Democrats for Vermont
I read with great interest two recent opinion articles by prominent members of the Vermont Republican
Party. The articles were misleading on the facts and adversarial in tone. But in politics that is to be expected.
The bigger surprise, however, was just how starkly both articles displayed the central difference between the Vermont GOP and the Vermont Democratic Party and laid bare the clear choice Vermonters will face in this fall’s election.
Both opinion pieces — one by Vermont GOP Chairman David Sunderland and one by former gubernatorial hopeful Rep. Heidi Sheuermann — are full of negativity about Vermont and Vermonters. The writers try to paint Vermont’s future as one full of doom and gloom. An ethos of “no” is pervasive in Sunderland and Sheuermann’s writing, echoing the roots of dysfunction afflicting Washington, D.C. And despite the aversion both express to the current direction of the state, neither offer any concrete ideas or proposals.
The question I have is why is the Vermont GOP so focused on being down on Vermont? After all, many Vermont Republicans joined Vermont Democrats and Gov. Peter Shumlin in making great progress for our middle class families this legislative session.
A majority of Republicans in the House voted with Democrats to raise the minimum wage to help working Vermonters struggling to get ahead. Vermont Republicans also joined with Democrats in passing universal pre-K education, GMO labeling, a jobs package to retain and attract well-paying jobs in our state, increased funding for Vermont downtowns, expanded renewable energy investments, beefed up penalties for drug dealers and increased help for Vermonters struggling with opiate addiction as well as provided up to two years of tuition-free college for Vermont students.
Why no mention of those things from David Sunderland and Heidi Sheuermann?
The answer gets at the fundamental difference between the Vermont GOP and the Vermont Democratic Party. For the Vermont GOP, moving Vermont forward and making progress is detrimental to their electoral prospects. Their success depends on Vermont and Vermonters doing worse, not better. Their strategy hinges on more Vermonters struggling to find a job, make a living or afford things like education and health care. Success for Vermonters doesn’t fit into the Vermont Republicans’ electoral game plan.
For the Vermont Democratic Party, the opposite is true. We succeed when Vermonters succeed. For us, good policy that creates jobs, expands opportunity and preserves quality of life is good politics. Rather than seeing a political advantage in opposing progress, we see advantage in being for things that benefit working Vermonters. For the Vermont Democratic Party, the incentive is to continue taking steps forward for middle class families. That’s what drives us.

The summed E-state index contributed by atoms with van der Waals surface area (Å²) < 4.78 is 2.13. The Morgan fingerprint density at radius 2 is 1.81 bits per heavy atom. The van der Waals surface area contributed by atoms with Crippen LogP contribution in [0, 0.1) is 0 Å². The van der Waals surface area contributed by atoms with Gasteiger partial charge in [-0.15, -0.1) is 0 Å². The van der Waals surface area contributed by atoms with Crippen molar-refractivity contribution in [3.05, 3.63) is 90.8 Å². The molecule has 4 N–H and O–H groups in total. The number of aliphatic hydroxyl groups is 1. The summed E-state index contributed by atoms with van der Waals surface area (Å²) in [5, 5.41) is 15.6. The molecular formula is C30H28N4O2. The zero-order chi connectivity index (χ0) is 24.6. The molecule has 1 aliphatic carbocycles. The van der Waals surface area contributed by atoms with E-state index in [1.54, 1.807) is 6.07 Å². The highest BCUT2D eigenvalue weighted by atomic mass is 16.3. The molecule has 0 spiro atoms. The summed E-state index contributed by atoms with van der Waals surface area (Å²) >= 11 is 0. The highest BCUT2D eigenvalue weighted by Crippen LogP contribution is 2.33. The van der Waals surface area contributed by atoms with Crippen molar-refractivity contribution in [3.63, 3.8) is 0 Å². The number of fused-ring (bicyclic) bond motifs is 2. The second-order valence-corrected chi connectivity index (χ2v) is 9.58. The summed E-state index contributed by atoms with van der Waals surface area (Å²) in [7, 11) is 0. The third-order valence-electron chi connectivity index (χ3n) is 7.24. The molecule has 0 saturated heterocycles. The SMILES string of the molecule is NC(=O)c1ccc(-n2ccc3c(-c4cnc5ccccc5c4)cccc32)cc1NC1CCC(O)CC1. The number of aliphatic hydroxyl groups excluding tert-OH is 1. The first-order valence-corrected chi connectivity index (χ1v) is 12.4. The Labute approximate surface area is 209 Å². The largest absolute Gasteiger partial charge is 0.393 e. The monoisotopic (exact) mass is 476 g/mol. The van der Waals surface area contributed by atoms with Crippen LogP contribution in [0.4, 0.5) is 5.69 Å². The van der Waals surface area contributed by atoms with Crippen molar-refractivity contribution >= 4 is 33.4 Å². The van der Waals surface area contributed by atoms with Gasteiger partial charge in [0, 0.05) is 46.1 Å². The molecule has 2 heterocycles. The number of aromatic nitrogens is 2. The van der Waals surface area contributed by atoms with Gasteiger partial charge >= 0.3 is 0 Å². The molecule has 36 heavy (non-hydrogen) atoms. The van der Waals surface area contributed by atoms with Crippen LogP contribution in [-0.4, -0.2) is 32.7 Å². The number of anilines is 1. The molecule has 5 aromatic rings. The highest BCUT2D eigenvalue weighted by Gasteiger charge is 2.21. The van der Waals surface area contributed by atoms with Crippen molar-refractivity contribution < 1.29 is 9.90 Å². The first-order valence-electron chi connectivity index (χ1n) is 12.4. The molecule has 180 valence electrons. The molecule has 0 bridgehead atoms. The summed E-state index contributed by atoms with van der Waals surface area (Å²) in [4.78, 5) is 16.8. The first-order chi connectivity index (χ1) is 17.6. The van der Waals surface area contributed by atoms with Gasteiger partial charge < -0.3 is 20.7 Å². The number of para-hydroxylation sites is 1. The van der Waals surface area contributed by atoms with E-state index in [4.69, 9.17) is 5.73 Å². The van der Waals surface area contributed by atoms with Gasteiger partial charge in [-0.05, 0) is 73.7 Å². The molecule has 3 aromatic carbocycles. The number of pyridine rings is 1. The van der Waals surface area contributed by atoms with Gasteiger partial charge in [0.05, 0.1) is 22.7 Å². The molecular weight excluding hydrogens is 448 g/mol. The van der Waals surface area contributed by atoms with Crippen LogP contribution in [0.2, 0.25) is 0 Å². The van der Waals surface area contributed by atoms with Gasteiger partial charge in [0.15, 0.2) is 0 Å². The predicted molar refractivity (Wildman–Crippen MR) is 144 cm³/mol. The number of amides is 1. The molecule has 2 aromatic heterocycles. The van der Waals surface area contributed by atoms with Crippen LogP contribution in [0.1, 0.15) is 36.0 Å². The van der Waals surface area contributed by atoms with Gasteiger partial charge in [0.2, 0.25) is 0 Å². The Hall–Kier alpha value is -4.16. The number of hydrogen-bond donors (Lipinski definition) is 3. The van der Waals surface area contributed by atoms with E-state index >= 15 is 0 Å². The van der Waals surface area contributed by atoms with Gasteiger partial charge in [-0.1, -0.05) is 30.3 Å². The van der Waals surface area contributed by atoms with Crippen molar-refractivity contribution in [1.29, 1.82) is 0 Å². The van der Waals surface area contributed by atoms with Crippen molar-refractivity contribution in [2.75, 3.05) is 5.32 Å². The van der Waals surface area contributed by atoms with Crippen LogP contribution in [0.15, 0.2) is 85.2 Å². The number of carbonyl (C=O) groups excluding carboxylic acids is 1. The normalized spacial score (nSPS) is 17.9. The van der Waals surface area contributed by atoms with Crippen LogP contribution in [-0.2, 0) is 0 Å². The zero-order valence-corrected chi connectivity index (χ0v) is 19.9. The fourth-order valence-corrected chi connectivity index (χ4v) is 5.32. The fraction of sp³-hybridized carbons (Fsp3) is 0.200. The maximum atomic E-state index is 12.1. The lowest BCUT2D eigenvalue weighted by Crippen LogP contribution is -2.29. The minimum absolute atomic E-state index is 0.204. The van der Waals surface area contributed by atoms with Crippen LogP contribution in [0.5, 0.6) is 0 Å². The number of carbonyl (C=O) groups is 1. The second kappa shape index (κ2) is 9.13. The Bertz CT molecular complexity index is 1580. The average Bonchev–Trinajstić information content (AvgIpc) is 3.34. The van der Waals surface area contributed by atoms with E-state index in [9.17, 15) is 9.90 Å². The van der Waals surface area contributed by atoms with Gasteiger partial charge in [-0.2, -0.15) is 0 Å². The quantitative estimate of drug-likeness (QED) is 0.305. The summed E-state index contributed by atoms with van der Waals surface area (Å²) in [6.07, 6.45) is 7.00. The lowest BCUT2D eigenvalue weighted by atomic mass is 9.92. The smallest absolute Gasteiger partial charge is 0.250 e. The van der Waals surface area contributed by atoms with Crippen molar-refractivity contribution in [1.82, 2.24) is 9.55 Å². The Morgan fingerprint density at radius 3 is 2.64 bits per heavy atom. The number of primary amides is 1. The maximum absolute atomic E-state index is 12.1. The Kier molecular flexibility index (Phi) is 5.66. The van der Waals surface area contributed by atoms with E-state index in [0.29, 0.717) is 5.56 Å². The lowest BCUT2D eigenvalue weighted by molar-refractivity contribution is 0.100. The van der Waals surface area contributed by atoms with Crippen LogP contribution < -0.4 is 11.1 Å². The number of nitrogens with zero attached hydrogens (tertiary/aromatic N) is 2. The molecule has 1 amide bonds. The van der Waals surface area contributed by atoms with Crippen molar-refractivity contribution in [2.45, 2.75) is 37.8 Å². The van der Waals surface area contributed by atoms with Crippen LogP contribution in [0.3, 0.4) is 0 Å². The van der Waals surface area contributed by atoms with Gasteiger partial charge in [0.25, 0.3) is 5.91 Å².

If you think about how the Vermont GOP has acted this past year, you see their strategy in action. There has been no positive agenda from the Republicans whatsoever. None. Think about it: When was the last time you heard a pro-active Republican proposal for helping Vermonters get better, more affordable health care? What’s their plan for our energy future, other than saying no to renewable energy proposals like wind and solar? Other than being against things Democrats propose, what is their plan for growing jobs and creating economic opportunity?
Politics can be cynical. You can view it as a zero-sum game where one side wins and one side loses — where one side’s success is the other’s failure or vice versa. That’s clearly the calculation being made by the Vermont GOP this election year. For them to succeed, Vermont must fail.
But there’s another way to approach things. We can be clear-eyed about the challenges ahead, spending our time and energy figuring out how to meet them head on rather than pillorying the other side just for the sake of it. In this election year, that’s what Vermont Democrats will be focused on. I hope you’ll join us.
Dottie Deans is chairwoman of the Vermont Democratic Party.